While seeking out professional help is top of the list, here are some ideas you may find useful if you're ever in a situation that unseats you from all you know to be true about life. These suggestions are provided to help you maintain connection with your loved one while you're trying to regain your balance, work through the details, and re-assemble your life into some sense of wholeness.

First and foremost, communicating that you need time and space to heal is important. If you can't verbalize this yourself, seek out a qualified therapist or friend to assist. Having meetings with a supportive third party present will help dissipate tension and stress and smooth communications between you and your partner.

It's important for both of you to understand that you have (or both of you have) a full plate and that your focus may be quite different for the days, weeks, and months to come. Setting the right expectations and tone keeps both of you informed and on the same page.

Communicate your needs -- for alone time, for together time, for crying, exercise, seeing a therapist, visiting with a friend or whatever you happen to need at the moment. Your home life, your routine, and many things you did before may dramatically change. All of this can add tension to an already stressful situation.

Both of you need to understand that change will be the norm for a while. And, it might also be discussed that it's okay if you don't talk, or if you talk less. This reduces the stress of feeling obligated to engage in conversations that you might not be ready for in the early days of healing. This will give you and your partner the space and the opportunity to communicate in other creative ways.

You may not be yourself for a while and that's okay. Maybe you don't want to even talk about the situation that created the chaos in your life. That's not a reason to pull away from your partner, but it may be necessary that you set up some "rules" until you can more easily and comfortably talk about what happened. Again, working with a therapist or other helping professional can help set the stage so one or both of you can heal while still maintaining a sense of supportiveness and connection between you.

Communicating in Different Ways

If you don't feel like talking all the time, try some alternatives. For example, instant messaging or texting might feel a little more comfortable. Handwriting occasional notes will also be healing as it externalizes and grounds you. Playing a board game, watching an uplifting movie together, sipping coffee or sharing some food you both enjoy while not feeling the pressure to converse can still provide you with together time. It keeps things light without taxing your mind and emotions.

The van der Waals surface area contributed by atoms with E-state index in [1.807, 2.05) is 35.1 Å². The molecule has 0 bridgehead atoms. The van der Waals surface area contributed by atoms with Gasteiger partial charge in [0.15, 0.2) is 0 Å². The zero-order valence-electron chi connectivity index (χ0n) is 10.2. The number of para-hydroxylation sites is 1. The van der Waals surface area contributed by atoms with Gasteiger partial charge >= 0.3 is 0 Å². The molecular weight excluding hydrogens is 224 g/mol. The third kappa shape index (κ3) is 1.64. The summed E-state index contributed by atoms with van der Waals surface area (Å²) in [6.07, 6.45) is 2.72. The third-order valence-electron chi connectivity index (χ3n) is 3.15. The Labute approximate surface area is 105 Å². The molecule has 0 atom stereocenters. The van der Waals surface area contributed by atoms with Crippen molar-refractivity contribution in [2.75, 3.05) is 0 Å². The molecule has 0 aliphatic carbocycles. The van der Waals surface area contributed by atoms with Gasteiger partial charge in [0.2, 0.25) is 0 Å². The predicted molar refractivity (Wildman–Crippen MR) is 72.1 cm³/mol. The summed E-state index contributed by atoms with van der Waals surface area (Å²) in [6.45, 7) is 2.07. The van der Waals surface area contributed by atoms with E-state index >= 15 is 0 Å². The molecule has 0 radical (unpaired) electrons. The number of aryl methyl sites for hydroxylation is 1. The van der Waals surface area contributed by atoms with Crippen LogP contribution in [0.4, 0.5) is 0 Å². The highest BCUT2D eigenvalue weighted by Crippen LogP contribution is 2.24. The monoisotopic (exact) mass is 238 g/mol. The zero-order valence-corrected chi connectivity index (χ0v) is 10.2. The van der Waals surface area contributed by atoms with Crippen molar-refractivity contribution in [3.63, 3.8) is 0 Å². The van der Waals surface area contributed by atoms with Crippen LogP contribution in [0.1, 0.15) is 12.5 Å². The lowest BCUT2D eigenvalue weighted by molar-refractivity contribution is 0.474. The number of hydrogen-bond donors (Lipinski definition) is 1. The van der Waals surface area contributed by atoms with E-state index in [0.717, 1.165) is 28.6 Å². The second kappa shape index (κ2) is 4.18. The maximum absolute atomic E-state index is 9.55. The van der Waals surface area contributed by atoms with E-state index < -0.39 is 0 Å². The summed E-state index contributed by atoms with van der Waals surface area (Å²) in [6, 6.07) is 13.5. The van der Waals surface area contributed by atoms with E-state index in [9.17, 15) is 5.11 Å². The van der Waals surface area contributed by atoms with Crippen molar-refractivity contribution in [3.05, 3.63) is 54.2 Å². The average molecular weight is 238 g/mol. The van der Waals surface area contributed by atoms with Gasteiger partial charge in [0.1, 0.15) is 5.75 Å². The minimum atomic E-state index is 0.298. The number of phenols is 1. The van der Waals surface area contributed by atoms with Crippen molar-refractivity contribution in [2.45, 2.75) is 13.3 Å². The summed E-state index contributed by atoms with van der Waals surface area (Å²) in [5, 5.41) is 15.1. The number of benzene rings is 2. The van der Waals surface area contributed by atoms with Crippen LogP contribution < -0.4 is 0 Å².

Walking together, holding hands, sitting or cuddling together on the couch to listen to some music can provide a sense of closeness, reduce mental tension and provide a non-stressful way to be together.

New or different environments may be soothing as well. Visiting a nearby park, lake, ocean or other outdoor setting can instill serenity and calm while allowing you to drink up the healing vibrations of nature. Gardening can also be quite therapeutic. Digging in the rich earth, planting things and caring for something outside of yourself, together, can be quite satisfying.

Art can also be enjoyed together, drawing on other parts of your heart and mind. Sometimes visiting a museum and enjoying the silence while contemplating the beautiful works that surround you can help to pull you into the present. Engaging in some art of your own might also be helpful. Painting together, making a collage, or working on some fun household project can also be a way to enjoy connection in a creative way.

The Journey Ahead

The road to healing doesn't need to be traveled alone. While your relationship will inevitably transform as you continue your life's journey, you can still maintain your treasured relationship with your partner.

While you may find it helpful to engage in some different ways of communicating in the early days of healing, and you may need to engage help from others to do it, you may find that these experiences actually deepen your relationship, transforming it and elevating it to a new level. To your healing, connecting, and moving forward together.

Copyright © 2011 by Tara Kachaturoff. All rights reserved in all media. Used with permission.

Tara Kachaturoff is a Master Certified Coach for Singles. Since 2003, she has coached hundreds of single men and women to create better dating relationships through her onsite and teleseminar courses. Tara is also the newsletter editor for the Relationship Coaching Institute (RCI). Her personal site is